Historic Painting: Ernest Blumenschein, “Star Road and White Sun,” 1920.

star road and white sun blumenschein

In looking for a new subject for a “Historic Painting” post I went searching for post-World War I German expressionism, and got instantly sidetracked by this American picture which is of an entirely different character. Star Road and White Sun, painted in 1920 by Ernest L. Blumenschein, is instantly recognizable as the Taos school of late 19th/early 20th century American Western art, but it also has a sort of timeless quality. The faces of the Native Americans, most likely Navajos, are the centerpiece of the picture, but I also like how the pine trees–ubiquitous in northern New Mexico–look like they’re made of velvet, and the “flatness” of the scene is unusual. Indeed this is a fascinating foreshadowing of the flat-looking art, very distinctive, of American painters of the 1930s in the style that is sometimes called “WPA.” This was painted a decade before the Depression, but you can see a similarity.

The founding of the Taos school–technically the Taos Society of Artists–is interesting. Blumenschein was born in Pittsburgh and trained in music. In the 1890s some of his intelligentsia friends interested him in traveling to New Mexico, which was then an exotic destination. He and Bert Phillips traveled there in 1898 and were waylaid near Taos by a broken wagon wheel. While waiting for it to be fixed, the two fell in love with the locale and decided to stay for a while. This was the spark of an inspiration that would last for the rest of his career. Blumenschein began summering in Taos beginning in 1910. He and the other Taos Society artists chose as their subjects Native Americans, especially Pueblo and Navajo peoples, and related scenes surrounding the American Southwest. When the rest of America discovered Taos after World War II, it was the art of the Taos Society that set the tone for how people saw this part of the country and its people.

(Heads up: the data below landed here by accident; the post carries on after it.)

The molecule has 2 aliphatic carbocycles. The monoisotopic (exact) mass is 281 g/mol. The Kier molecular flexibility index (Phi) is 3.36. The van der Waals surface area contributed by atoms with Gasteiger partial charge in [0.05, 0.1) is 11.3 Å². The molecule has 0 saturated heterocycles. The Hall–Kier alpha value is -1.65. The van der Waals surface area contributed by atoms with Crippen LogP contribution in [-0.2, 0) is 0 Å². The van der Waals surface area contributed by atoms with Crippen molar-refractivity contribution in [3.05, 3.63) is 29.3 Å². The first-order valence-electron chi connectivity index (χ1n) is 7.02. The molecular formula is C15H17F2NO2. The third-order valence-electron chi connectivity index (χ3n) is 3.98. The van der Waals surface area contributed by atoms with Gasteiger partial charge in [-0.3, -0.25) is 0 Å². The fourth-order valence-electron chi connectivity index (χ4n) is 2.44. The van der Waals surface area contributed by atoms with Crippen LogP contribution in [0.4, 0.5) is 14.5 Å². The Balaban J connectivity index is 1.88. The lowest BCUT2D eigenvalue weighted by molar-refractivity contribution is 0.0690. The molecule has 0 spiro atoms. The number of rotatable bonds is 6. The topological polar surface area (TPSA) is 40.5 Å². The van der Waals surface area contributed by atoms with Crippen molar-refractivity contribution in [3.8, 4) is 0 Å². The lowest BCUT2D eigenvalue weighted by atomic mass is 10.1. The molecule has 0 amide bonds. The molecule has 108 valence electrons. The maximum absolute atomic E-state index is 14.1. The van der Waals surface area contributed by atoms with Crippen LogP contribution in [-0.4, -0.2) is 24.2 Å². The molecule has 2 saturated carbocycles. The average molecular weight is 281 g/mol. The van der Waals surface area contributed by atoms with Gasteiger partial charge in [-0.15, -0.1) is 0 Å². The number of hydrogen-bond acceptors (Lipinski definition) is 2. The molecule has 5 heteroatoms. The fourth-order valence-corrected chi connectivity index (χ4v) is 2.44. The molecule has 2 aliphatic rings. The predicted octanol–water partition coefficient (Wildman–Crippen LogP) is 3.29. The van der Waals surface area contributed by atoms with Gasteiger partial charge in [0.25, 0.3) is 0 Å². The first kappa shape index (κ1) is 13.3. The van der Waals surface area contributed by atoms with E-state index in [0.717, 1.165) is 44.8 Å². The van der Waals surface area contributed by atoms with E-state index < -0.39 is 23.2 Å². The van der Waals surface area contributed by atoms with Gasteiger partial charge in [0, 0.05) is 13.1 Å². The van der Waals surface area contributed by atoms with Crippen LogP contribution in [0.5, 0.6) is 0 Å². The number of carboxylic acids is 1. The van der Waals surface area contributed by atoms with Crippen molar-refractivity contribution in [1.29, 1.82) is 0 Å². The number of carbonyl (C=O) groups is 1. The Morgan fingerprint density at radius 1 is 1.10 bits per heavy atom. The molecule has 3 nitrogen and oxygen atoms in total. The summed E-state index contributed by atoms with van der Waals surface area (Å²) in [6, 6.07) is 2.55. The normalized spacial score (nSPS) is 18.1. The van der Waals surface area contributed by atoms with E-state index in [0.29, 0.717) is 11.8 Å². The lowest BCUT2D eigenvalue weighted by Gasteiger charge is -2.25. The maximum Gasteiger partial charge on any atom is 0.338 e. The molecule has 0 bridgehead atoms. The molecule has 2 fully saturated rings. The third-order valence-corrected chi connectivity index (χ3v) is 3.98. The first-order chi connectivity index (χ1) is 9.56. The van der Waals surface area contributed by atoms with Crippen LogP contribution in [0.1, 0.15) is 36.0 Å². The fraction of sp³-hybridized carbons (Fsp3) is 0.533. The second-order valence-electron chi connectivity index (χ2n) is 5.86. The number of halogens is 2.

Blumenschein eventually resigned from the Society after a tiff with several of its members. He died in Albuquerque in 1960. I lived in Albuquerque and Santa Fe about three decades later, and I’m certain I saw plenty of Blumenschein originals in the various galleries there, though at the time I didn’t know what I was looking at.

This painting is in the public domain.
Advertisements

Leave a Reply

Fill in your details below or click an icon to log in:

WordPress.com Logo

You are commenting using your WordPress.com account. Log Out / Change )

Twitter picture

You are commenting using your Twitter account. Log Out / Change )

Facebook photo

You are commenting using your Facebook account. Log Out / Change )

Google+ photo

You are commenting using your Google+ account. Log Out / Change )

Connecting to %s